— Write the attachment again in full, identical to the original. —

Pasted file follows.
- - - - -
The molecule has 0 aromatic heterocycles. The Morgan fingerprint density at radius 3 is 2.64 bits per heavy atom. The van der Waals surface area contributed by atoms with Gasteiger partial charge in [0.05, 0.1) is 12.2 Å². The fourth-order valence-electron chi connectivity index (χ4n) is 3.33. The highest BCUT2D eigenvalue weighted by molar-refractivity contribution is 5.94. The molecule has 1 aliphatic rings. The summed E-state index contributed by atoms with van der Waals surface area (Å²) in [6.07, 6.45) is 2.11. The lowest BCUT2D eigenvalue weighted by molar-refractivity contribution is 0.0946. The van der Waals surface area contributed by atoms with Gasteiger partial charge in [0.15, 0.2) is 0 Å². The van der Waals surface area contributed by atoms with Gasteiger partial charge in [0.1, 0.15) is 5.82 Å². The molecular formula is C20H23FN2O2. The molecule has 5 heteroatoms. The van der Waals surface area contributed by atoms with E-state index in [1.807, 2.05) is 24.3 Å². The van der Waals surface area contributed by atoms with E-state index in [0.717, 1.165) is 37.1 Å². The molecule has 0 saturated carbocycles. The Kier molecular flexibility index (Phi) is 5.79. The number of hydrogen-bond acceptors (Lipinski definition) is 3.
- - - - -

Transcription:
The molecule has 0 aromatic heterocycles. The Morgan fingerprint density at radius 3 is 2.64 bits per heavy atom. The van der Waals surface area contributed by atoms with Gasteiger partial charge in [0.05, 0.1) is 12.2 Å². The fourth-order valence-electron chi connectivity index (χ4n) is 3.33. The highest BCUT2D eigenvalue weighted by molar-refractivity contribution is 5.94. The molecule has 1 aliphatic rings. The summed E-state index contributed by atoms with van der Waals surface area (Å²) in [6.07, 6.45) is 2.11. The lowest BCUT2D eigenvalue weighted by molar-refractivity contribution is 0.0946. The van der Waals surface area contributed by atoms with Gasteiger partial charge in [0.15, 0.2) is 0 Å². The van der Waals surface area contributed by atoms with Gasteiger partial charge in [0.1, 0.15) is 5.82 Å². The molecular formula is C20H23FN2O2. The molecule has 5 heteroatoms. The van der Waals surface area contributed by atoms with E-state index in [1.807, 2.05) is 24.3 Å². The van der Waals surface area contributed by atoms with E-state index in [0.717, 1.165) is 37.1 Å². The molecule has 0 saturated carbocycles. The Kier molecular flexibility index (Phi) is 5.79. The number of hydrogen-bond acceptors (Lipinski definition) is 3.